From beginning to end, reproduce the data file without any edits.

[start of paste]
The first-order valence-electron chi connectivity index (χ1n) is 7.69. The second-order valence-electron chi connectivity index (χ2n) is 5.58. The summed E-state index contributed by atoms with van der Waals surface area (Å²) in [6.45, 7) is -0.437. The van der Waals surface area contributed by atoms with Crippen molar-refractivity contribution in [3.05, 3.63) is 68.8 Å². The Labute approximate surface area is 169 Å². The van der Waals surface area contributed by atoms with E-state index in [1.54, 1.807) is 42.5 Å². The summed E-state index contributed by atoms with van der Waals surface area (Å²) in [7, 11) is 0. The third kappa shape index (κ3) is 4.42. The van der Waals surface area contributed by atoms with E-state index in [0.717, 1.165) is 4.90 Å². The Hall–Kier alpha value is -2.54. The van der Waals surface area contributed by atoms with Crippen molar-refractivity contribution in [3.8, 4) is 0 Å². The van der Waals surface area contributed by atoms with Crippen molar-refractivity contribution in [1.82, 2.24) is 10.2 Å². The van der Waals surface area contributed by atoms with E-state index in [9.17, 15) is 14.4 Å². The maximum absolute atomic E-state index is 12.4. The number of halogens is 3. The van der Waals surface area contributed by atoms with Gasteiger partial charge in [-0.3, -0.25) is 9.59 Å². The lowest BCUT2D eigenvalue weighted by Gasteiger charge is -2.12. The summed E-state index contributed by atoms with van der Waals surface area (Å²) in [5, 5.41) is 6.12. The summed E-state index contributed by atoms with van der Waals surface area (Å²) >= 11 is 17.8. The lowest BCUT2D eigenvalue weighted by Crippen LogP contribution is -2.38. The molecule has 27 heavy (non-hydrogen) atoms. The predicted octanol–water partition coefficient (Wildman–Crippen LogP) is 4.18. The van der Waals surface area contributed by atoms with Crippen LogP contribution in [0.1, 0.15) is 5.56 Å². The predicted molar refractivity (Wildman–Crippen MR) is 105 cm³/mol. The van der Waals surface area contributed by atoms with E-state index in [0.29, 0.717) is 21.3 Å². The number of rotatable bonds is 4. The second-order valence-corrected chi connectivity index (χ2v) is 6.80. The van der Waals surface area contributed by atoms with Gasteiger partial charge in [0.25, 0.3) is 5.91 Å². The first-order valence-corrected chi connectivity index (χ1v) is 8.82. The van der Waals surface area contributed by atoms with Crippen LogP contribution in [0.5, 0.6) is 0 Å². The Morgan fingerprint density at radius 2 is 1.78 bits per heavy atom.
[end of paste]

The first-order valence-electron chi connectivity index (χ1n) is 7.69. The second-order valence-electron chi connectivity index (χ2n) is 5.58. The summed E-state index contributed by atoms with van der Waals surface area (Å²) in [6.45, 7) is -0.437. The van der Waals surface area contributed by atoms with Crippen molar-refractivity contribution in [3.05, 3.63) is 68.8 Å². The Labute approximate surface area is 169 Å². The van der Waals surface area contributed by atoms with E-state index in [1.54, 1.807) is 42.5 Å². The summed E-state index contributed by atoms with van der Waals surface area (Å²) in [7, 11) is 0. The third kappa shape index (κ3) is 4.42. The van der Waals surface area contributed by atoms with E-state index in [0.717, 1.165) is 4.90 Å². The Hall–Kier alpha value is -2.54. The van der Waals surface area contributed by atoms with Crippen molar-refractivity contribution in [3.8, 4) is 0 Å². The van der Waals surface area contributed by atoms with Crippen molar-refractivity contribution in [1.82, 2.24) is 10.2 Å². The van der Waals surface area contributed by atoms with E-state index in [9.17, 15) is 14.4 Å². The maximum absolute atomic E-state index is 12.4. The number of halogens is 3. The van der Waals surface area contributed by atoms with Gasteiger partial charge in [-0.3, -0.25) is 9.59 Å². The lowest BCUT2D eigenvalue weighted by Gasteiger charge is -2.12. The summed E-state index contributed by atoms with van der Waals surface area (Å²) in [5, 5.41) is 6.12. The summed E-state index contributed by atoms with van der Waals surface area (Å²) >= 11 is 17.8. The lowest BCUT2D eigenvalue weighted by Crippen LogP contribution is -2.38. The molecule has 27 heavy (non-hydrogen) atoms. The predicted octanol–water partition coefficient (Wildman–Crippen LogP) is 4.18. The van der Waals surface area contributed by atoms with Crippen LogP contribution in [0.1, 0.15) is 5.56 Å². The predicted molar refractivity (Wildman–Crippen MR) is 105 cm³/mol. The van der Waals surface area contributed by atoms with E-state index in [0.29, 0.717) is 21.3 Å². The number of rotatable bonds is 4. The second-order valence-corrected chi connectivity index (χ2v) is 6.80. The van der Waals surface area contributed by atoms with Gasteiger partial charge in [0.25, 0.3) is 5.91 Å². The first-order valence-corrected chi connectivity index (χ1v) is 8.82. The van der Waals surface area contributed by atoms with Crippen LogP contribution in [0.5, 0.6) is 0 Å². The Morgan fingerprint density at radius 2 is 1.78 bits per heavy atom.